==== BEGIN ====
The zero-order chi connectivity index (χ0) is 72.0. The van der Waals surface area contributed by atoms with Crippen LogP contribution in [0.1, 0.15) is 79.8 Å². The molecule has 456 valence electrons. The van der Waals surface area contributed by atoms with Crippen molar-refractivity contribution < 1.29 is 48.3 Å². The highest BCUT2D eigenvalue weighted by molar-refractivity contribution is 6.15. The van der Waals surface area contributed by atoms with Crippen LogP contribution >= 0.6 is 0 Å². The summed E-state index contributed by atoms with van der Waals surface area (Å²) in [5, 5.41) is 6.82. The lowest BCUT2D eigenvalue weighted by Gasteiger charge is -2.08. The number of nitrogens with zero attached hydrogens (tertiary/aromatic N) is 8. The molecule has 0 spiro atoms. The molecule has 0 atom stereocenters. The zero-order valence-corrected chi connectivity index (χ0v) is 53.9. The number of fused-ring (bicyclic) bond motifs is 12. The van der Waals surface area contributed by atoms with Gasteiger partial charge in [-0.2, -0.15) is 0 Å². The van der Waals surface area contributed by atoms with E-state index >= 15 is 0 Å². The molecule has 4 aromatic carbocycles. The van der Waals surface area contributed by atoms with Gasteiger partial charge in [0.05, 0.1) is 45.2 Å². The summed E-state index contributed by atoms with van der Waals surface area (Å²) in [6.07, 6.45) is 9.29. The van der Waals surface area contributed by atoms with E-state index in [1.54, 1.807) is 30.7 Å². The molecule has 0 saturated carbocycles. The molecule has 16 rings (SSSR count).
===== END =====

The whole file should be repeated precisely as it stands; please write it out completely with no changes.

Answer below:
The zero-order chi connectivity index (χ0) is 72.0. The van der Waals surface area contributed by atoms with Crippen LogP contribution in [0.1, 0.15) is 79.8 Å². The molecule has 456 valence electrons. The van der Waals surface area contributed by atoms with Crippen molar-refractivity contribution < 1.29 is 48.3 Å². The highest BCUT2D eigenvalue weighted by molar-refractivity contribution is 6.15. The van der Waals surface area contributed by atoms with Crippen LogP contribution >= 0.6 is 0 Å². The summed E-state index contributed by atoms with van der Waals surface area (Å²) in [5, 5.41) is 6.82. The lowest BCUT2D eigenvalue weighted by Gasteiger charge is -2.08. The number of nitrogens with zero attached hydrogens (tertiary/aromatic N) is 8. The molecule has 0 spiro atoms. The molecule has 0 atom stereocenters. The zero-order valence-corrected chi connectivity index (χ0v) is 53.9. The number of fused-ring (bicyclic) bond motifs is 12. The van der Waals surface area contributed by atoms with Gasteiger partial charge in [-0.2, -0.15) is 0 Å². The van der Waals surface area contributed by atoms with E-state index >= 15 is 0 Å². The molecule has 4 aromatic carbocycles. The van der Waals surface area contributed by atoms with Gasteiger partial charge in [0.05, 0.1) is 45.2 Å². The summed E-state index contributed by atoms with van der Waals surface area (Å²) in [6.07, 6.45) is 9.29. The van der Waals surface area contributed by atoms with E-state index in [1.54, 1.807) is 30.7 Å². The molecule has 0 saturated carbocycles. The molecule has 16 rings (SSSR count).